Is this satire? Are there Christian homeschool textbooks that teach this?

Anyhow, on to CS Lewis. The excerpt you posted is a good example of the type of argument I'm talking about. To explain order in the universe, including its comprehensibility to us, Lewis imagines God, who uses intelligence and agency to create order. But for that creation to be possible, there must already be order. And if there is, then what use have we for an intelligent agent to create it?
 

Ficciones

Member
If there isn't a coherent non theistic metaphysics like you describe, I don't see that we conclude anything else but "We currently don't have one, let's keep workin." As someone else mentioned, non theistic answers to your two questions could be, hypothetically, completely beyond our capacity to understand. That doesn't require use to adopt a theistic metaphysics.

Certainly, we can always keep the ball in play. But wouldn't it be nicer to have a strong positive position to argue from? Wouldn't that undercut a lot of the silly arguments that get deployed against nontheism?
 

Harry Leggs

Member
The problems theists throw at atheists are often metaphysical in nature - broadly, the two categories are:
  • why is there something rather than nothing?
  • why is there order rather than disorder?
Most atheists adhere to a counter history involving abio and common descent. Basically secular supernatural events one time in nature like life from exclusive nonlife. That is a miracle. Earth as our creator is Gaia worship without all the ritual.
I'm wondering if nontheists have good responses to these questions. Is there a coherent nontheistic metaphysics that accounts for being and order? And if there is, what are the implications for theism?
Theism has been around since man has been here and we are still here. Better yet, it was not the church which gave us atomic bombs so what are the implications of atomic bombs for the rest of humanity and how long will we survive our own weapons of mass destruction? North Korea has them and Iran is just around the corner. Which will use them first and against who? Iran or NK? What is the real threat here?

The Bible says it all involves Israel which came back into existence in 1948 and ceased back in AD70. Good ole Bible prophecy. How can there be an end absent the existence of Israel?
 

Whatsisface

Active member
Most atheists adhere to a counter history involving abio and common descent. Basically secular supernatural events one time in nature like life from exclusive nonlife. That is a miracle. Earth as our creator is Gaia worship without all the ritual.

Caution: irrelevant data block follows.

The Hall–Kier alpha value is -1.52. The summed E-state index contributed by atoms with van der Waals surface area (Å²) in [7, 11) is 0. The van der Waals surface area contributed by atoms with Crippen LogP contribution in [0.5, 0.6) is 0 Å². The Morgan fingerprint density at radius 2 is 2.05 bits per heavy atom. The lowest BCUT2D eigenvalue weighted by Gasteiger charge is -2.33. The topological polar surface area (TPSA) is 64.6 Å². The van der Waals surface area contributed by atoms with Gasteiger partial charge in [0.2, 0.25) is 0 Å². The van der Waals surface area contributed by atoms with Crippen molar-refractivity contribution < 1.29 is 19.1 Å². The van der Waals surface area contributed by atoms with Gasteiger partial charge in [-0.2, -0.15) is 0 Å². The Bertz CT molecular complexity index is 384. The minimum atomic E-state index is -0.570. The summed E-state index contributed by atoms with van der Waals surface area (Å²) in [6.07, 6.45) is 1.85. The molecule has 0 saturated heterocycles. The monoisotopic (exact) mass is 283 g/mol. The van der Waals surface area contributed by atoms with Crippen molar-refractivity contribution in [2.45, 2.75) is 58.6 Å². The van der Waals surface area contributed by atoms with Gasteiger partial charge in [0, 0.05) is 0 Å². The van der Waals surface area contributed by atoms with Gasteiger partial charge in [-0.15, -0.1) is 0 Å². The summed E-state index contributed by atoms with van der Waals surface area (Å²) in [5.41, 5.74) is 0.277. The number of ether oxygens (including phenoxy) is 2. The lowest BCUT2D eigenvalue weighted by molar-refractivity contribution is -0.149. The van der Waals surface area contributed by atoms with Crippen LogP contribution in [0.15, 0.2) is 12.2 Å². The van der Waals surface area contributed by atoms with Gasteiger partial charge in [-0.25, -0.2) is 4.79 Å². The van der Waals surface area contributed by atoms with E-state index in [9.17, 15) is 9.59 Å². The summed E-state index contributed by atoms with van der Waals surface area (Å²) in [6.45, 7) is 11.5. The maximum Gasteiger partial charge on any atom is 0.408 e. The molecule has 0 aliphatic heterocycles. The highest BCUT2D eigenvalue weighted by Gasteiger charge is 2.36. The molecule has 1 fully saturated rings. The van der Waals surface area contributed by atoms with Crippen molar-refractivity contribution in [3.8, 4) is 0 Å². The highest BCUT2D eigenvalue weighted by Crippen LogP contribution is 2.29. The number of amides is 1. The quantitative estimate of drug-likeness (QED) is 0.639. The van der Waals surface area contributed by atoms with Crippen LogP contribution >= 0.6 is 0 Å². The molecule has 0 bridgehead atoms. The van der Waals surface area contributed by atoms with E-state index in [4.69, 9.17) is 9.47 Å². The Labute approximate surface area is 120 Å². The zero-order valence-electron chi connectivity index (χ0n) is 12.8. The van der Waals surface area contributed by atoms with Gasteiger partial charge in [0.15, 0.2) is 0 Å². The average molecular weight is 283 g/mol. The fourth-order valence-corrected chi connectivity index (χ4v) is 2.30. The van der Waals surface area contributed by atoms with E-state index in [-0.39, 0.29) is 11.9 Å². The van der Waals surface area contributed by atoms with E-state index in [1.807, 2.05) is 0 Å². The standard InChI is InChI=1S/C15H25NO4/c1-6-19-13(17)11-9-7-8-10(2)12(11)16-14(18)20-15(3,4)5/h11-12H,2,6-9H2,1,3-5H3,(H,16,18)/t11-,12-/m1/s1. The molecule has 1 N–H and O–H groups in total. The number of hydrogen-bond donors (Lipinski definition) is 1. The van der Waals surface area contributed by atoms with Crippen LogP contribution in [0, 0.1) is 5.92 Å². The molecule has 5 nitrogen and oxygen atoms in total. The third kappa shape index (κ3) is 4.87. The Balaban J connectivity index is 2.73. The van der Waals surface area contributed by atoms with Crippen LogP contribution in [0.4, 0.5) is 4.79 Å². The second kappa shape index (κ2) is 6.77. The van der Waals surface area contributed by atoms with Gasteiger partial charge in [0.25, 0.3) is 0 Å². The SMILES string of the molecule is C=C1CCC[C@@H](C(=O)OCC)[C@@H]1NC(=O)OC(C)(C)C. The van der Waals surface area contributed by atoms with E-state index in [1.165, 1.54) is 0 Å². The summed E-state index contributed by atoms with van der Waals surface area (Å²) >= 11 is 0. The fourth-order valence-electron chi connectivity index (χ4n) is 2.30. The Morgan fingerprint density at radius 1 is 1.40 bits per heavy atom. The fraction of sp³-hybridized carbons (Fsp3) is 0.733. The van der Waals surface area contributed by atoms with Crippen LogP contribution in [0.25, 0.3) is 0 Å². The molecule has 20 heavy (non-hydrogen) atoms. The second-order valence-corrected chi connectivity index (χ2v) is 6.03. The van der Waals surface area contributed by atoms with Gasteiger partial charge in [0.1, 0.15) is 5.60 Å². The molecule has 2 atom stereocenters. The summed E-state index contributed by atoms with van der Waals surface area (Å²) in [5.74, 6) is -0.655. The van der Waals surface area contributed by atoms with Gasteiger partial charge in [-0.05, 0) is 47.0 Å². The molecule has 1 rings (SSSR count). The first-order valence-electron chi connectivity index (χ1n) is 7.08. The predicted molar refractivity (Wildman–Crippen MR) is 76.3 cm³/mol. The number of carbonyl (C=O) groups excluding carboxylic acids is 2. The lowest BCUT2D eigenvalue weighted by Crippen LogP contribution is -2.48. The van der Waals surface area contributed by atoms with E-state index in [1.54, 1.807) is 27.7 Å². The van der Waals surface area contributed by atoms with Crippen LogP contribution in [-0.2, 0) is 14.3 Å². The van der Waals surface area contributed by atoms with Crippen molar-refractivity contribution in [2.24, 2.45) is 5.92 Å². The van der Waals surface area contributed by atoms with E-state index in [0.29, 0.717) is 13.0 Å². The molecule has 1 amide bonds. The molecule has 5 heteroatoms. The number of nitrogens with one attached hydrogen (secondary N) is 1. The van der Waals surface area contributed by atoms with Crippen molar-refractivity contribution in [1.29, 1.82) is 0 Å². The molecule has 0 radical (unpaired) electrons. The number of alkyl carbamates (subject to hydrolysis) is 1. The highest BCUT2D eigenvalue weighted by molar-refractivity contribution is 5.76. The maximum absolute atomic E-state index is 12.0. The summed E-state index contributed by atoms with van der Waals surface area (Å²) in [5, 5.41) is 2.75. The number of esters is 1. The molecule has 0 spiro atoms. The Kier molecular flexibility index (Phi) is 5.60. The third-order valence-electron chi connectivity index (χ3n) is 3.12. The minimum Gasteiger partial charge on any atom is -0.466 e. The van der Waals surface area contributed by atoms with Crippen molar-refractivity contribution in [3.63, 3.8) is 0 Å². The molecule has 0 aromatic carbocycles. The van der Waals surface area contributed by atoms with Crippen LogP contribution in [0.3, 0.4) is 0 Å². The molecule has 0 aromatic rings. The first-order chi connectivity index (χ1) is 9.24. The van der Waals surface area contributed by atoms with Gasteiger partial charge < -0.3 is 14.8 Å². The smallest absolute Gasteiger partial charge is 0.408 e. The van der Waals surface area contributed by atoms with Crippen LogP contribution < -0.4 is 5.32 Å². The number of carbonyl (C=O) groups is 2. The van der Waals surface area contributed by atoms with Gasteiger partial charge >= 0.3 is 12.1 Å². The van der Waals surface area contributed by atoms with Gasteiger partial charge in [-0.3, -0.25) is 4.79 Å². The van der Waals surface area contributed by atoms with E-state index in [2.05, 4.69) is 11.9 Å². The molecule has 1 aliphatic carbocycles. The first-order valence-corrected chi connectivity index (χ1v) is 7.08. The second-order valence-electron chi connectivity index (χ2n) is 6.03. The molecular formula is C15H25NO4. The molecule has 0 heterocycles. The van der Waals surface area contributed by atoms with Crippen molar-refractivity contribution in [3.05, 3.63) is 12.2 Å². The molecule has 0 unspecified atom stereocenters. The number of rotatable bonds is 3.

It seems you cannot see the way others see the world out of your own perspective. Consider this, if you take away non life from life, such as the element iron, then life ceases. This is in accordance with life being non miraculous but due to the natural.
 

Gus Bovona

Member
Certainly, we can always keep the ball in play. But wouldn't it be nicer to have a strong positive position to argue from? Wouldn't that undercut a lot of the silly arguments that get deployed against nontheism?
Sure would be nice. I'd love to hear 'em. But the lack of them doesn't undercut non theism (= atheism), either.
 

Nouveau

Active member
Most atheists adhere to a counter history involving abio and common descent. Basically secular supernatural events one time in nature like life from exclusive nonlife. That is a miracle. Earth as our creator is Gaia worship without all the ritual.
I don't know where you get the idea that abiogenesis is either supernatural or a one-off event. It may have happened millions of times across the universe for all we know. And it may have happened more than once here - we'd never know as its subsequent products would have been eaten or outcompeted by existing life.
 

Gus Bovona

Member
Most atheists adhere to a counter history involving abio and common descent. Basically secular supernatural events one time in nature like life from exclusive nonlife. That is a miracle.

It's no more a miracle than saying a flame comes from things that are previously not aflame. Life doesn't have to be some metaphysical essence, it's perfectly explainable by observing just chemicals doing what chemicals do when arranged in a particular fashion.
 

Harry Leggs

Member
It's no more a miracle than saying a flame comes from things that are previously not aflame.
All Life here from exclusive nonlife is more a miracle than bodily resurrection and requires far more faith. So all this stuff about rejecting Christianity because of supernatural events is just more atheist BS.
Life doesn't have to be some metaphysical essence, it's perfectly explainable by observing just chemicals doing what chemicals do when arranged in a particular fashion.
Not really. But you can't falsify blind faith.